The Cable

SitRep: Brexit and EU Defense Planning; CIA Loses Weapons in Jordan

Where Will London Park its Subs?; Russia and Brexit; Fallujah; And Lots More

British Prime Minister David Cameron (L) speaks with Commander John Livesey RN as they walk on the Vanguard Class Submarine HMS Victorious on patrol off the west coast of Scotland on April 4, 2013. AFP PHOTO/ANDY BUCHANAN        (Photo credit should read Andy Buchanan/AFP/Getty Images)
British Prime Minister David Cameron (L) speaks with Commander John Livesey RN as they walk on the Vanguard Class Submarine HMS Victorious on patrol off the west coast of Scotland on April 4, 2013. AFP PHOTO/ANDY BUCHANAN (Photo credit should read Andy Buchanan/AFP/Getty Images)

 

The EU goes it alone. The European Union is about to unveil a new plan calling for increased defense coordination among its members — including new spending on drones and surveillance operations — that would be the most significant revamp of the organization’s security strategy in years.

The EU’s foreign policy chief, Federica Mogherini, is expected to unveil the new strategy Tuesday, less than a week after the U.K. shocked the world by voting to pull out of the alliance.s A copy of the draft proposal, obtained by the Wall Street Journal, uses harder language then we’ve seen form the alliance in the past, declaring “in this fragile world, soft power is not enough: We must enhance our credibility in security and defense.” The doc also calls for the EU to be able to act autonomously outside of NATO, “while also contributing to and undertaking actions in cooperation with NATO.”

Just the beginning. While the EU is pushing forward, the full consequences of the impending loss of the U.K. is still only vaguely understood — on both sides of the Atlantic. “Brexit is a huge blow to the transatlantic relationship because Britain is by far the leading advocate of the transatlantic security relationship” between Washington and the EU, the Atlantic Council’s Jorge Benitez told SitRep.

So, what does Vladimir think? Brexit isn’t about Russia. But isn’t everything that happens in Europe really about Russia these days?The Kremlin has spent years trying to create fissures within the NATO alliance and the European Union, but with little success. Now Britain’s vote to leave the EU fulfills Putin’s wish for a more divided Europe, one potentially preoccupied with its own disagreements while London’s influence recedes,” FP’s Dan De Luce and Paul McLeary write.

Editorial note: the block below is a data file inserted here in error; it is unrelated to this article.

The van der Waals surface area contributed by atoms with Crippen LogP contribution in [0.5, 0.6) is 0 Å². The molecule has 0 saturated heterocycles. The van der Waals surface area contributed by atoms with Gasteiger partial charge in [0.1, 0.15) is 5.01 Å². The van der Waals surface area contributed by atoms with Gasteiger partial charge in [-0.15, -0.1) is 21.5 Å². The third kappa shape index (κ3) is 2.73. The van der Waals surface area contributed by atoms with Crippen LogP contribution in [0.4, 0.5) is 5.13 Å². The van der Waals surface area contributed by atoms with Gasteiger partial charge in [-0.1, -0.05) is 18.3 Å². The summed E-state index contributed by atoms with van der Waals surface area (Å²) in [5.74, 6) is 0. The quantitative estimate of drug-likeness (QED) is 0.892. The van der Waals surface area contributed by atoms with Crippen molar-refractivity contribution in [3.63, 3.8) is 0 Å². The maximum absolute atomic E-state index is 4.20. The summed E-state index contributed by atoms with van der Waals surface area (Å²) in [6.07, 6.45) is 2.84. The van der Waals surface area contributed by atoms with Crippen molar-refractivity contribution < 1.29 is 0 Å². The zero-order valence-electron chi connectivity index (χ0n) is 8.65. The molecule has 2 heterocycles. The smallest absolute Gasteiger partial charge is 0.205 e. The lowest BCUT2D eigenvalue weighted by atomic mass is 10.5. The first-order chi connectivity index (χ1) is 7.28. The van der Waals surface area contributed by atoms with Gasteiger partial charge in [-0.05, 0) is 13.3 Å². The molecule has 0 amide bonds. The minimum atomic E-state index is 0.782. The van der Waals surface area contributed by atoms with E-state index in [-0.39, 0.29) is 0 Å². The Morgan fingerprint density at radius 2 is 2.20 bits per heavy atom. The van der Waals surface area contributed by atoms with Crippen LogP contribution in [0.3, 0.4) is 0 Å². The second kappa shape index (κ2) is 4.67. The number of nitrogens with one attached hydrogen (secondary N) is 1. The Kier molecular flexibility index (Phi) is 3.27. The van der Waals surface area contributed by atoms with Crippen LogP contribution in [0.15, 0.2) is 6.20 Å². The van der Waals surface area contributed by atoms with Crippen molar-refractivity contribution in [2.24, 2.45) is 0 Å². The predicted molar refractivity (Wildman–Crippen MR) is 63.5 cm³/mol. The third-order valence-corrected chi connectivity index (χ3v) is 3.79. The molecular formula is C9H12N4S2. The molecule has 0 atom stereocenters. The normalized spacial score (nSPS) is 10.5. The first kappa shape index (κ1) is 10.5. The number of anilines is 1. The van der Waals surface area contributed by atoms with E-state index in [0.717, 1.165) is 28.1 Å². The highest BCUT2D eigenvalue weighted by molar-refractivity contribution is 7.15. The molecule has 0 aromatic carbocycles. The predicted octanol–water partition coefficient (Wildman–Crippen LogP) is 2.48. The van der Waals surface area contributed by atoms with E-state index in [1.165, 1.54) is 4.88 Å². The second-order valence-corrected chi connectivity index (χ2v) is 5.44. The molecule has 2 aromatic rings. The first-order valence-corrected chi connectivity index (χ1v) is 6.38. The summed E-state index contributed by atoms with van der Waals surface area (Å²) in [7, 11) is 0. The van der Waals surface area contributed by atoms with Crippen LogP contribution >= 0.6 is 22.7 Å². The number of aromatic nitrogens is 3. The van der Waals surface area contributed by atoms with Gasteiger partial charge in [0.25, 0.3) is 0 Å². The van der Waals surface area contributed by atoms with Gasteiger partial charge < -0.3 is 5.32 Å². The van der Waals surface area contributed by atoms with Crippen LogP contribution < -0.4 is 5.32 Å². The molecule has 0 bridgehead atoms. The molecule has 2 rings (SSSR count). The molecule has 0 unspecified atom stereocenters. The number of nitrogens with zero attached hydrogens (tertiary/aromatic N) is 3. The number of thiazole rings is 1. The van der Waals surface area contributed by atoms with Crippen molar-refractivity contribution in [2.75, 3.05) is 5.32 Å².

U.K. Subs. One of the big known unknowns is what might now happen to the U.K.’s nuclear-missile submarine fleet. For decades, the Royal Navy has parked its four Vanguard nuclear-armed submarines at Faslane in Scotland, but with the Scots now clamoring to stay in the EU, London must be a bit nervous about where it would put those subs. There’s no other facility in the United Kingdom capable of housing the vessels, so Scottish independence would force a stark choice: Lose the capability altogether, or spend at least a decade building new port facilities.

Nukes. But Vice Adm. Terry Benedict — who runs the U.S. Navy’s nuclear weapons program for its ballistic missile submarines — said he’s not worried about the U.S./U.K. relationship. “I have no concern,” he said late last week. Brexit “was a decision based on its relationship with Europe, not with us.” But questions remain. The U.S. Naval Institute points out that the two sea services share production of their Trident II D5 missiles, and have been working to develop common missile compartments that will fit into the replacements for both the American Ohio-class ballistic missile and British Vanguard subs.

Guns up. Corrupt Jordanian spies ripped off the CIA’s program to arm Syrian rebels, according to the New York Times, diverting weapons to local Jordanian tribes, smugglers, and Islamist militants after selling them on the black market. The weapons, primarily small arms, were later used in an attack by a Jordanian police captain which killed two Americans and three Jordanians. The scheme was carried out by logistics officers from Jordan’s powerful General Intelligence Department and preyed on truckloads of weapons bought by the U.S. and Saudi Arabia from arms dealers in Eastern Europe to provide millions of dollars in profits. Jordan fired the spies involved in the illicit plan but allowed the men to keep their money and their pensions.